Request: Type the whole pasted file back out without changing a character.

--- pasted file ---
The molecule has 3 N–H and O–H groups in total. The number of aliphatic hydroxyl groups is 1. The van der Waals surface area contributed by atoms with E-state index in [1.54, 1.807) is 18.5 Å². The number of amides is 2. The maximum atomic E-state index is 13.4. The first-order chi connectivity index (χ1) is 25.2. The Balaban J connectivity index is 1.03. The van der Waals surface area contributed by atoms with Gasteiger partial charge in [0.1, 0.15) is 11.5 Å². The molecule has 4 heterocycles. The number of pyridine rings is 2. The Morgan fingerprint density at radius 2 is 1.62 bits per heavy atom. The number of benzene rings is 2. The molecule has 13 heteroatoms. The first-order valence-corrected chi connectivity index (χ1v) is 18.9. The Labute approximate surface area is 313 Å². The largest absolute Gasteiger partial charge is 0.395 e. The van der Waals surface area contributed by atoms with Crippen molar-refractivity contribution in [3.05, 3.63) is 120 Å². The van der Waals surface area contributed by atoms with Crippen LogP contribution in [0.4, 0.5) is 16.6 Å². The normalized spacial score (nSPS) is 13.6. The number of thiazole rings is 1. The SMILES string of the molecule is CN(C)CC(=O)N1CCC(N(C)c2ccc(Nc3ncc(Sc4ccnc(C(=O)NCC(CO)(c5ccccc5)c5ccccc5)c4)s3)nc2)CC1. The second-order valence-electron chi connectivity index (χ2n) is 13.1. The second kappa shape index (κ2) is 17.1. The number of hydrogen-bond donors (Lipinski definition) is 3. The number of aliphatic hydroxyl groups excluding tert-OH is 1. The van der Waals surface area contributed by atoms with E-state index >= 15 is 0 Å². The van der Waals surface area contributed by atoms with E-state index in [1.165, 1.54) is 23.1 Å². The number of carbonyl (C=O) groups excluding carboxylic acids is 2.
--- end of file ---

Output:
The molecule has 3 N–H and O–H groups in total. The number of aliphatic hydroxyl groups is 1. The van der Waals surface area contributed by atoms with E-state index in [1.54, 1.807) is 18.5 Å². The number of amides is 2. The maximum atomic E-state index is 13.4. The first-order chi connectivity index (χ1) is 25.2. The Balaban J connectivity index is 1.03. The van der Waals surface area contributed by atoms with Gasteiger partial charge in [0.1, 0.15) is 11.5 Å². The molecule has 4 heterocycles. The number of pyridine rings is 2. The Morgan fingerprint density at radius 2 is 1.62 bits per heavy atom. The number of benzene rings is 2. The molecule has 13 heteroatoms. The first-order valence-corrected chi connectivity index (χ1v) is 18.9. The Labute approximate surface area is 313 Å². The largest absolute Gasteiger partial charge is 0.395 e. The van der Waals surface area contributed by atoms with Crippen molar-refractivity contribution in [3.05, 3.63) is 120 Å². The van der Waals surface area contributed by atoms with Crippen LogP contribution in [0.4, 0.5) is 16.6 Å². The normalized spacial score (nSPS) is 13.6. The number of thiazole rings is 1. The SMILES string of the molecule is CN(C)CC(=O)N1CCC(N(C)c2ccc(Nc3ncc(Sc4ccnc(C(=O)NCC(CO)(c5ccccc5)c5ccccc5)c4)s3)nc2)CC1. The second-order valence-electron chi connectivity index (χ2n) is 13.1. The second kappa shape index (κ2) is 17.1. The number of hydrogen-bond donors (Lipinski definition) is 3. The number of aliphatic hydroxyl groups excluding tert-OH is 1. The van der Waals surface area contributed by atoms with E-state index >= 15 is 0 Å². The van der Waals surface area contributed by atoms with E-state index in [1.165, 1.54) is 23.1 Å². The number of carbonyl (C=O) groups excluding carboxylic acids is 2.